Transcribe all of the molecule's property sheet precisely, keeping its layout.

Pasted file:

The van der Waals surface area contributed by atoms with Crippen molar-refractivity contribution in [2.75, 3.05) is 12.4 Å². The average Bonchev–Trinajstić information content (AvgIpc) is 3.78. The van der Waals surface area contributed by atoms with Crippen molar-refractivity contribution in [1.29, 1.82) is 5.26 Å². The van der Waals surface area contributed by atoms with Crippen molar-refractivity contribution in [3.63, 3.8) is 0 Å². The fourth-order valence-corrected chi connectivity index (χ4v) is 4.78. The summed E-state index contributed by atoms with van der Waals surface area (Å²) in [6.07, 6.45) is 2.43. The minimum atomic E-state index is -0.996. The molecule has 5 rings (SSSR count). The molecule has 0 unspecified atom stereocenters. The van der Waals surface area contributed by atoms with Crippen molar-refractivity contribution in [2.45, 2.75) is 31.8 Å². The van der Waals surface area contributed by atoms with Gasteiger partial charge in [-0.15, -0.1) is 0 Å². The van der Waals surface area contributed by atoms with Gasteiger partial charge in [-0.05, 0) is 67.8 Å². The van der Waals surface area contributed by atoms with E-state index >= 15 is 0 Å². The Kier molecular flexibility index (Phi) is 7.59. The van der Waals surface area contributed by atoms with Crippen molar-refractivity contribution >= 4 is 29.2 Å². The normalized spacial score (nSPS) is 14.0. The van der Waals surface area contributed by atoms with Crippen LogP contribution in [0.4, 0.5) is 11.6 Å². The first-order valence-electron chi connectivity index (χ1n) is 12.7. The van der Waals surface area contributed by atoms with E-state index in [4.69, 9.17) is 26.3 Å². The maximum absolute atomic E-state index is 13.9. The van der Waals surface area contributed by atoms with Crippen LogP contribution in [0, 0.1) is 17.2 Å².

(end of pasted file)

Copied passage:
The van der Waals surface area contributed by atoms with Crippen molar-refractivity contribution in [2.75, 3.05) is 12.4 Å². The average Bonchev–Trinajstić information content (AvgIpc) is 3.78. The van der Waals surface area contributed by atoms with Crippen molar-refractivity contribution in [1.29, 1.82) is 5.26 Å². The van der Waals surface area contributed by atoms with Crippen molar-refractivity contribution in [3.63, 3.8) is 0 Å². The fourth-order valence-corrected chi connectivity index (χ4v) is 4.78. The summed E-state index contributed by atoms with van der Waals surface area (Å²) in [6.07, 6.45) is 2.43. The minimum atomic E-state index is -0.996. The molecule has 5 rings (SSSR count). The molecule has 0 unspecified atom stereocenters. The van der Waals surface area contributed by atoms with Crippen molar-refractivity contribution in [2.45, 2.75) is 31.8 Å². The van der Waals surface area contributed by atoms with Gasteiger partial charge in [-0.15, -0.1) is 0 Å². The van der Waals surface area contributed by atoms with Gasteiger partial charge in [-0.05, 0) is 67.8 Å². The van der Waals surface area contributed by atoms with E-state index >= 15 is 0 Å². The Kier molecular flexibility index (Phi) is 7.59. The van der Waals surface area contributed by atoms with Crippen molar-refractivity contribution >= 4 is 29.2 Å². The normalized spacial score (nSPS) is 14.0. The van der Waals surface area contributed by atoms with Crippen LogP contribution in [0.4, 0.5) is 11.6 Å². The first-order valence-electron chi connectivity index (χ1n) is 12.7. The van der Waals surface area contributed by atoms with E-state index in [4.69, 9.17) is 26.3 Å². The maximum absolute atomic E-state index is 13.9. The van der Waals surface area contributed by atoms with Crippen LogP contribution in [0, 0.1) is 17.2 Å².